Sep 22, 2012

Anegundi Fort

March 17, 2012
Anegundi = Ane + Gundi which translates to elephant + pit. Anegundi is on the northern bank of river Tungabhadra while Hampi occupies the southern bank. It is said that royal elephants of Vijayanagara empire were brought here for bathing, hence the name Anegundi.
Anegundi, Anjanadri hill, Rishyamukha and Pampa Sarovara are within 5km of each other. All these places have referred to in Ramayana. Anegundi is believed to be the monkey kingdom of Kishkindha. Anjanadri hill is believed to be the birth place of Hanuman. Rishyamukha hill is where Sugreeva lived and Rama & Laxmana meet Hanuman on this hill. It is believed that Rama and Laxmana had bathed in Pampa Sarovara.
Anegundi is said to be 3000 million years old, hence its one of the oldest plateaus on Earth. Anegundi is rich in Neolithic history. Two well known neolithic sites Moremane and Onake Kindi are within 10kms of Anegundi village. Moremane aka Mourya Mane is a Stone Age colony of several stone structures with paintings. Moramane is a prehistoric human settlement where one can find evidence of human activities spread over Microlithic, Megalithic and Neolithic ages. Anegundi village itself is a living heritage site.

Wikimpia screen-shot of Rashyamukha Parvatha, Tungabhadra river and Anjanadri Betta.


A - Anegundi fort entrance
B - Durgadevi temple

C - Anegundi fort's inner entrance
D - Fort wall running North-South
E - Pampa Sarovara and Shri Vijayalakshmi temple
F - Tungabhadra river
G - Hanuman temple on Anjanadri Betta

Anegundi fort is spread over a large area enclosing Anegundi village and most of Rishyamukha hill. The fort would undoubtedly be the most formidable one because of the hill's terrain. Rishyamukha hill resembles a heap of massive boulders, boulders measuring 10' to 50' in length and weighing hundreds of tonnes. The gaps and chasms between the boulders are deep and treacherous. The unfriendly terrain itself can deter enemy advance over the hill. I wonder if anyone ever tried scaling this hill during night?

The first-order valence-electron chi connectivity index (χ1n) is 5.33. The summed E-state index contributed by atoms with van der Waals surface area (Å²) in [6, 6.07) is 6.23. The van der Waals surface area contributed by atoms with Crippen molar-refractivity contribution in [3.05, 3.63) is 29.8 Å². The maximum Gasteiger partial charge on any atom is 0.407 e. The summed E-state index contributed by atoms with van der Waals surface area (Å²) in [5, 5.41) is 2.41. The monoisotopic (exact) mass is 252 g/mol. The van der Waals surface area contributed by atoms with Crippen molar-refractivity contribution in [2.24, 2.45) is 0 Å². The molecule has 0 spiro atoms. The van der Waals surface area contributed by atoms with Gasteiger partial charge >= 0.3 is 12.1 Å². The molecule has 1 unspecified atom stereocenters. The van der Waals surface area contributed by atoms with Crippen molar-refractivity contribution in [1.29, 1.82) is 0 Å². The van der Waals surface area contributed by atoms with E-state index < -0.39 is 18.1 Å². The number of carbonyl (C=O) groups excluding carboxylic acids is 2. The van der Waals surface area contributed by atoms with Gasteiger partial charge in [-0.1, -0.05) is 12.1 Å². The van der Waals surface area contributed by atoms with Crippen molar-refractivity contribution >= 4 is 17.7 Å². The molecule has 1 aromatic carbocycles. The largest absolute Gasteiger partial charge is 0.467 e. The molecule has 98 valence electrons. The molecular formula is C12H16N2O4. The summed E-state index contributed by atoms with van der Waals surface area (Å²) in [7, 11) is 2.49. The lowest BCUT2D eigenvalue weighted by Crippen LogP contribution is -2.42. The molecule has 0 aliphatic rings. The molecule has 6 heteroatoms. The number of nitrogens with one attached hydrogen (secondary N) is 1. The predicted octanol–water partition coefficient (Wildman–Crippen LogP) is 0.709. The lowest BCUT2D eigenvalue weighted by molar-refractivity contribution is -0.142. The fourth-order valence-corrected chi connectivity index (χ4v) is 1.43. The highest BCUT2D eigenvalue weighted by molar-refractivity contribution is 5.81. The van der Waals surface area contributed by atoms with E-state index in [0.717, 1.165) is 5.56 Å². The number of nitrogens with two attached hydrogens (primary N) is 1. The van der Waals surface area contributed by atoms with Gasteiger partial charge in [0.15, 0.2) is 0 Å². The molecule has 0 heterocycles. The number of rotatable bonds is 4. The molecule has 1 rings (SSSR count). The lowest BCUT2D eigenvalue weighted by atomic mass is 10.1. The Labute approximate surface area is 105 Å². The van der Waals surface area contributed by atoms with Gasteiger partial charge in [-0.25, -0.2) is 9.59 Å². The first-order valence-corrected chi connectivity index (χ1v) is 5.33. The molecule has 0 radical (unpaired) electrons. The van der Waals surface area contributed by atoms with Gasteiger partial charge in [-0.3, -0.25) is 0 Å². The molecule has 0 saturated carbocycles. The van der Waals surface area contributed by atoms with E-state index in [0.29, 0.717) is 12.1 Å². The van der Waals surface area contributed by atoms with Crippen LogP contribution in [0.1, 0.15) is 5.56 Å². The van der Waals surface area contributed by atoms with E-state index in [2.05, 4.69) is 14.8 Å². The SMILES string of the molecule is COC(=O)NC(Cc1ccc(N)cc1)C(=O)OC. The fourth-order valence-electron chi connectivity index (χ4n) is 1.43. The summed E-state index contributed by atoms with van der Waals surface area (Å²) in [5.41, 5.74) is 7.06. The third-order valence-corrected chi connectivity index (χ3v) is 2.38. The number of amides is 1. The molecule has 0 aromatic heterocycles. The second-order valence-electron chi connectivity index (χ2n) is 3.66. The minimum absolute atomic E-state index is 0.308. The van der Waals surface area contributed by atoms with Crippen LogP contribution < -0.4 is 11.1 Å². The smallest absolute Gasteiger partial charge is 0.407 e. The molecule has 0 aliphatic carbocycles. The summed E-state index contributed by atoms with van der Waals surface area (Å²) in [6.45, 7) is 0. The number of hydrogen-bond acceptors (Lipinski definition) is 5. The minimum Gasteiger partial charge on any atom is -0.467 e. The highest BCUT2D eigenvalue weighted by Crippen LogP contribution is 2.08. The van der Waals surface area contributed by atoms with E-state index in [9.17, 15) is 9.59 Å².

Here it is- the impossible fort Anegundi. These are the steps leading up to the fort gate.
There's the entrance, a narrow doorway. Perhaps this was one of the inner gateways.

Looking back towards the gateway; right next to it is Hanuman temple.

Unlike the newer forts the bastions here are squarish ...sharp corners. A right turn between the walls- we had entered the fort. I believe this is the inner fort.

Durgadevi temple. Besides the temple there are couple of single floor buildings- Kalyan Mantap and a kitchen. The open space around these buildings are paved with stone slabs. Well maintained.

We go past the buildings and step into a dirt path flanked by tall rocks walls. A short walk and we are standing in front of this unique gateway.Two tall turrets to guard the innermost for.

The other side of the gateway. Architecture seems recent, could be constructed during one of the Muslim rulers reign. Behind me flat open space with a royal tomb to my right. We walk up the narrow path towards ruins at the end of the path,.